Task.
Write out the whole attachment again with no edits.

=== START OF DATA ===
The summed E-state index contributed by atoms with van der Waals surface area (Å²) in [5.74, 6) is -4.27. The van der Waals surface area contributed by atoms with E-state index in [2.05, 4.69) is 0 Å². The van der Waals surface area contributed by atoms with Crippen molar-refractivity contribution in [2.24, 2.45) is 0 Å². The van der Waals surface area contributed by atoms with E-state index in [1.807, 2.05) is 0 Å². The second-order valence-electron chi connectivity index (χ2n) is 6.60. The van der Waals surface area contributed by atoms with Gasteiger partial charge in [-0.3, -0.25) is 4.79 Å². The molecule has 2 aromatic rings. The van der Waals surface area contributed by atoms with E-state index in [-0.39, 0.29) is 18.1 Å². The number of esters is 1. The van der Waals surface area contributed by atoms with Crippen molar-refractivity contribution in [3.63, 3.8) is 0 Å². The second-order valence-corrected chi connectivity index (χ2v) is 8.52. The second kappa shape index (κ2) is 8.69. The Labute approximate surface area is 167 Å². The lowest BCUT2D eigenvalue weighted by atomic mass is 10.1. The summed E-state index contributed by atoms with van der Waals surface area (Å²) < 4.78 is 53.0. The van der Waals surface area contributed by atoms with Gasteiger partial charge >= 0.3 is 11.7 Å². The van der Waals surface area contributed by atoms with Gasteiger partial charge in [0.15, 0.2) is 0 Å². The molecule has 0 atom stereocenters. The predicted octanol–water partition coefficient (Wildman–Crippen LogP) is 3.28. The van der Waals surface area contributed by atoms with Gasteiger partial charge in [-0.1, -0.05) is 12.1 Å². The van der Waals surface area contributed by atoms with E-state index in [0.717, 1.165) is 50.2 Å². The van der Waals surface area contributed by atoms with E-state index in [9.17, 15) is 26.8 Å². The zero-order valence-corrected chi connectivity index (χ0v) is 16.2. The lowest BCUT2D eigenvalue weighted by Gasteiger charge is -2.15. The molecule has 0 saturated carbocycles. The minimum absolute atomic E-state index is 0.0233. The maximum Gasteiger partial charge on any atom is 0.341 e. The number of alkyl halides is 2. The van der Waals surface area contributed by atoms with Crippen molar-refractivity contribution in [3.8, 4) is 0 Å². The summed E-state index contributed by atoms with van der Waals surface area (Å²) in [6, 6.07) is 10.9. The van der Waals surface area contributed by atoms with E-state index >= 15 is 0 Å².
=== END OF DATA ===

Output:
The summed E-state index contributed by atoms with van der Waals surface area (Å²) in [5.74, 6) is -4.27. The van der Waals surface area contributed by atoms with E-state index in [2.05, 4.69) is 0 Å². The van der Waals surface area contributed by atoms with Crippen molar-refractivity contribution in [2.24, 2.45) is 0 Å². The van der Waals surface area contributed by atoms with E-state index in [1.807, 2.05) is 0 Å². The second-order valence-electron chi connectivity index (χ2n) is 6.60. The van der Waals surface area contributed by atoms with Gasteiger partial charge in [-0.3, -0.25) is 4.79 Å². The molecule has 2 aromatic rings. The van der Waals surface area contributed by atoms with E-state index in [-0.39, 0.29) is 18.1 Å². The number of esters is 1. The van der Waals surface area contributed by atoms with Crippen molar-refractivity contribution in [3.63, 3.8) is 0 Å². The second-order valence-corrected chi connectivity index (χ2v) is 8.52. The second kappa shape index (κ2) is 8.69. The Labute approximate surface area is 167 Å². The lowest BCUT2D eigenvalue weighted by atomic mass is 10.1. The summed E-state index contributed by atoms with van der Waals surface area (Å²) < 4.78 is 53.0. The van der Waals surface area contributed by atoms with Gasteiger partial charge >= 0.3 is 11.7 Å². The van der Waals surface area contributed by atoms with Gasteiger partial charge in [0.15, 0.2) is 0 Å². The molecule has 0 atom stereocenters. The predicted octanol–water partition coefficient (Wildman–Crippen LogP) is 3.28. The van der Waals surface area contributed by atoms with Gasteiger partial charge in [-0.1, -0.05) is 12.1 Å². The van der Waals surface area contributed by atoms with E-state index in [0.717, 1.165) is 50.2 Å². The van der Waals surface area contributed by atoms with E-state index in [9.17, 15) is 26.8 Å². The zero-order valence-corrected chi connectivity index (χ0v) is 16.2. The lowest BCUT2D eigenvalue weighted by Gasteiger charge is -2.15. The molecule has 0 saturated carbocycles. The minimum absolute atomic E-state index is 0.0233. The maximum Gasteiger partial charge on any atom is 0.341 e. The number of alkyl halides is 2. The van der Waals surface area contributed by atoms with Crippen molar-refractivity contribution in [3.8, 4) is 0 Å². The summed E-state index contributed by atoms with van der Waals surface area (Å²) in [6, 6.07) is 10.9. The van der Waals surface area contributed by atoms with E-state index >= 15 is 0 Å².